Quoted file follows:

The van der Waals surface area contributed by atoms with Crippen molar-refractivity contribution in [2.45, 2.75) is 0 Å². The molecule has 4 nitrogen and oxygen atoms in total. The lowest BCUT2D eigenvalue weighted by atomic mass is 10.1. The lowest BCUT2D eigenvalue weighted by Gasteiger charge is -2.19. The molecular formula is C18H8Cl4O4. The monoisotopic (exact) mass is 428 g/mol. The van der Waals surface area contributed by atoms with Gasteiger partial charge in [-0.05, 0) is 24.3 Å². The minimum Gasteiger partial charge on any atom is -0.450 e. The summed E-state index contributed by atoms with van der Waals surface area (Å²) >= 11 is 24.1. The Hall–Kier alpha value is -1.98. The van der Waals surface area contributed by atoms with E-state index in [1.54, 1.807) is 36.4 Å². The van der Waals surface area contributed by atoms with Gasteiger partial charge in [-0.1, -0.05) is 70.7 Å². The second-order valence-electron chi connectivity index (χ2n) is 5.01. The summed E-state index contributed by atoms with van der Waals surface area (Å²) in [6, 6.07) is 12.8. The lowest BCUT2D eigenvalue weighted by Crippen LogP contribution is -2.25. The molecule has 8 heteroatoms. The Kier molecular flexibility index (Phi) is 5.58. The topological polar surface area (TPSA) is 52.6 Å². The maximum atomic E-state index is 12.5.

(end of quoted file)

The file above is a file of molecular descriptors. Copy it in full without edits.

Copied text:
The van der Waals surface area contributed by atoms with Crippen molar-refractivity contribution in [2.45, 2.75) is 0 Å². The molecule has 4 nitrogen and oxygen atoms in total. The lowest BCUT2D eigenvalue weighted by atomic mass is 10.1. The lowest BCUT2D eigenvalue weighted by Gasteiger charge is -2.19. The molecular formula is C18H8Cl4O4. The monoisotopic (exact) mass is 428 g/mol. The van der Waals surface area contributed by atoms with Gasteiger partial charge in [-0.05, 0) is 24.3 Å². The minimum Gasteiger partial charge on any atom is -0.450 e. The summed E-state index contributed by atoms with van der Waals surface area (Å²) >= 11 is 24.1. The Hall–Kier alpha value is -1.98. The van der Waals surface area contributed by atoms with E-state index in [1.54, 1.807) is 36.4 Å². The van der Waals surface area contributed by atoms with Gasteiger partial charge in [-0.1, -0.05) is 70.7 Å². The second-order valence-electron chi connectivity index (χ2n) is 5.01. The summed E-state index contributed by atoms with van der Waals surface area (Å²) in [6, 6.07) is 12.8. The lowest BCUT2D eigenvalue weighted by Crippen LogP contribution is -2.25. The molecule has 8 heteroatoms. The Kier molecular flexibility index (Phi) is 5.58. The topological polar surface area (TPSA) is 52.6 Å². The maximum atomic E-state index is 12.5.